# InetSoft Product Information: What-If Analysis

InetSoft's what-if analysis feature assists analysts in quantifying uncertainty in causal relationships and optimizing resource allocation while guiding decisions. InetSoft's Style Intelligence is the comprehensive real-time analytical reporting and dashboard software solution used at thousands of enterprises worldwide. View the example below to learn more about the Style Intelligence solution.

What-if analysis is the exploration of cause and effect relationships in data. This is one of the greatest strengths of the Data Worksheet, making use of the following features:

• Embedded tables

• Cell references in formulas

• Dynamic table updating

Suppose that all of our big customers have been requesting discounts, and we therefore decide to give a 5% discount on all large orders. Since we need to recover the lost revenue incurred by this discount, we will simultaneously need to increase the sales total on all smaller orders by 5%.

To implement this discount plan, we need to decide where to place the boundary between “large order” and “small order” so as to maintain the company's total revenue. This 'price break' value can be discovered through what-if analysis.    View a 2-minute demonstration of InetSoft's easy, agile, and robust BI software.

In the example below, we will make use of the following components and methods:

• Embedded Table

• Joined Table

• Concatenated Table

• Group and aggregate options

• Expression fields

Let us assume we have a Worksheet table called 'Revenue'. The 'Revenue' table includes the fields 'Order Num' and 'Product Total', listing the total value of each order. Follow the steps below to analyze this data and detect the proper 'price break' threshold for classifying orders as “large” or “small”:

1. Create a new Embedded Table with one data cell, and name this table 'PriceBreak'. It will contain the 'price break' value that we experiment with. In the table cell, enter 40000 as the first guess for the price break value. This indicates that all orders with a total of \$40,000 qualify as “large orders”, and all orders with a total equal to or less than \$40,000 qualify as “small orders”.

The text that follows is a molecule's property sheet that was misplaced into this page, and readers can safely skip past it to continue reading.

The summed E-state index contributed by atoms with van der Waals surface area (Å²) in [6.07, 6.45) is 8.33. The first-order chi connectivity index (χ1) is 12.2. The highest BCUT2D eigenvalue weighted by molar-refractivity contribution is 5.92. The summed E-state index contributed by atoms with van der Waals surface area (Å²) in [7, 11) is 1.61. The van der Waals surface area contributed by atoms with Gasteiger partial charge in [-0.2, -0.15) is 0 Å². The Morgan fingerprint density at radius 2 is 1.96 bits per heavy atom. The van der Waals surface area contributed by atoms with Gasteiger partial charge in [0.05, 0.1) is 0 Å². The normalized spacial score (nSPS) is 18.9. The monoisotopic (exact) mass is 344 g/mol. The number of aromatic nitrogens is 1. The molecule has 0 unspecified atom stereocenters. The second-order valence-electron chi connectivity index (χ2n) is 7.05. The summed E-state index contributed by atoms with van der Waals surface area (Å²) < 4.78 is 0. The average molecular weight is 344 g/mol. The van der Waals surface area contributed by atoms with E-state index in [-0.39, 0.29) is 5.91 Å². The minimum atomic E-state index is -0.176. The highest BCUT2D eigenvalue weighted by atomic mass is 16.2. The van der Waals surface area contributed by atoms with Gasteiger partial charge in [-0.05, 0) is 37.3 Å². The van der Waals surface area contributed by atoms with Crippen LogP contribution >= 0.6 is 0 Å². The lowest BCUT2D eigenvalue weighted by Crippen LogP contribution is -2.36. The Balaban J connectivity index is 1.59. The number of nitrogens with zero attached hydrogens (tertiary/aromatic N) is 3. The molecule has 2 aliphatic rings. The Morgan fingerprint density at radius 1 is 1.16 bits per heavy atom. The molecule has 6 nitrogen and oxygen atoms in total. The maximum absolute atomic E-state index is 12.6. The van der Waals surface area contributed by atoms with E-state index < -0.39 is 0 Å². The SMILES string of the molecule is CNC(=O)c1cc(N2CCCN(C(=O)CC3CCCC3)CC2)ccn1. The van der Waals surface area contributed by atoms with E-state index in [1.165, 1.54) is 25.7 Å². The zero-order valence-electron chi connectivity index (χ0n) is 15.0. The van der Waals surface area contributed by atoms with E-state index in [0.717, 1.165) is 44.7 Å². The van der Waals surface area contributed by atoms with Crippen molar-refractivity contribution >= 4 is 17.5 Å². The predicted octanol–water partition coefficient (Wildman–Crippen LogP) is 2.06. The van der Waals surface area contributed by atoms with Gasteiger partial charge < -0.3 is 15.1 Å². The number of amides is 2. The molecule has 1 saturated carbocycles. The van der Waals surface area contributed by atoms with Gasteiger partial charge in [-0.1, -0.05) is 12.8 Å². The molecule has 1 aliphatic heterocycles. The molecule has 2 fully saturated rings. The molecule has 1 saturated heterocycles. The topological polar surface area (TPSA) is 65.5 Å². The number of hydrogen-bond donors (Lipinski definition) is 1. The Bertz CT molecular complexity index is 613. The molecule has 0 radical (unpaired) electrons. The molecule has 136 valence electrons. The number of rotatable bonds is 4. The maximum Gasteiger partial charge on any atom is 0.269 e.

Next, we will calculate the total sales of all of the large or 'High End' orders, and the total sales of all the small or 'Low End' orders, both before and after the discounts/increases are taken into account. We do this in order to compare the sales revenue before and after the discount model is put into effect.

2. In the 'Revenue' table, group the data by 'Order Num' and summarize by 'Product Total' so that we have the total sales amount for each order.

The data in the 'Revenue' table can now be split into two separate tables, 'HighEnd' and 'LowEnd'.

3. To obtain the 'HighEnd' table, specify a join between the 'Product Total' column and the 'PriceBreak' table, and set the join type to: Revenue.Total >= PriceBreak.PriceBreak

4. To obtain the 'LowEnd' table, specify a join between 'Product Total' and 'PriceBreak' and set the join type to: Revenue.Total < PriceBreak.PriceBreak

5. For the 'HighEnd' table, create an expression field named 'Discount' to calculate the new order total with the 5% discount applied. The SQL formula for the 'Discount' expression field should be set to
field['Total']*0.95 6. For the 'LowEnd' table, create an expression field named 'Increase' to calculate the new order total with the 5% increase applied. The SQL formula for the 'Increase' expression field should be set to field['Total']*1.05

Now that we have the new sales total values for the large and small orders, we can analyze the benefits of the current 'price break' value by comparing the difference between the original sales total and the new sales total.

7. Create a union of the 'HighEnd' table and the 'LowEnd' table, and name this Concatenated Table 'SalesComparison'. Name the right column 'NewTotal', because it contains the totals with discounts and increases applied.

8. Apply summarization on the 'Total' and 'NewTotal' fields of the 'SalesComparison' table to produce the final total revenue numbers.

Now every time we change the 'price break' value in the 'PriceBreak' embedded table, the values in the 'SalesComparison' table are automatically recalculated. After experimenting with a few numbers, we learn that \$50,000 is the optimal 'price break' for applying the new discount model without affecting the total company revenue.

In addition to performing what-if experimentation by entering values manually into an embedded table, you can also adjust table values graphically by using a Viewsheet input element (slider, spinner, etc.).

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